Paying for College
Financial aid overview
Whether you're planning to go to college or trade school, you need to consider what your education will cost and how you'll pay for it. Don't rule out a school based on cost alone. Financial aid programs are available to help students with the costs of higher education. Although some financial aid program awards are based on academic achievement, athletic skill, musical ability or other talent, many awards are based on financial need.
Financial need is usually calculated by subtracting the expected family contribution from the total cost of education. The expected family contribution is determined by applying a comprehensive formula to information submitted by the student and parents or spouse on a need analysis form.
Most colleges and trade schools require students to complete the Free Application for Federal Student Aid (FAFSA) to determine their need and eligibility for federal and state financial aid programs. You should contact the financial aid office of the school you plan to attend to make sure you've completed all required applications. That office is the best source of information regarding student financial aid for which you may qualify.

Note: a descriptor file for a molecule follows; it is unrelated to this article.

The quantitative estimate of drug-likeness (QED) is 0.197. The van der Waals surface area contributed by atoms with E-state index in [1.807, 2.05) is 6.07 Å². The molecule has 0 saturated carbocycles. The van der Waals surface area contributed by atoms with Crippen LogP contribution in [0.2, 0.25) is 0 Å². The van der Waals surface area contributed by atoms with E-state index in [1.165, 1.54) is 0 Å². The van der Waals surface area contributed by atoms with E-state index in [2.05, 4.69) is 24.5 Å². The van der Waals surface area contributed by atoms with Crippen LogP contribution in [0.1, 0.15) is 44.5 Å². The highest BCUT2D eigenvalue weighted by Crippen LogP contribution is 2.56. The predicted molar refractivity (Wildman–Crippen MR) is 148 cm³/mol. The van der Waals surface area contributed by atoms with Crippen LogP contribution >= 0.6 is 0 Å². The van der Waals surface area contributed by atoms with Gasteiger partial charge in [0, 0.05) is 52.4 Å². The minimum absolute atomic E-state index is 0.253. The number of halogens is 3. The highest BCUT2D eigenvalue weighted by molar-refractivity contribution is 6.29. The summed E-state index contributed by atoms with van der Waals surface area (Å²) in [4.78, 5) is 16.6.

You've probably seen television commercials for student loans. Keep in mind that these are NOT federally guaranteed loans. They're private loans, sometimes called alternative loans. The interest rate may be based on your credit rating, and the loan may require a co-signer, especially if you're a dependent student. The interest rate may be higher than you will pay on Stafford and PLUS Loans. You will probably not have the same deferment options you have with federal loans, meaning you may have to start repaying the private loan while you are in school.
If your grant, scholarship, work-study and personal funds aren't enough to cover your college costs, you should first get a Stafford Loan. If you still need more funds and a private loan is your best alternative, you should compare lenders to see which one offers you the best interest rate and the best repayment options, including letting you defer payment until after you finish college.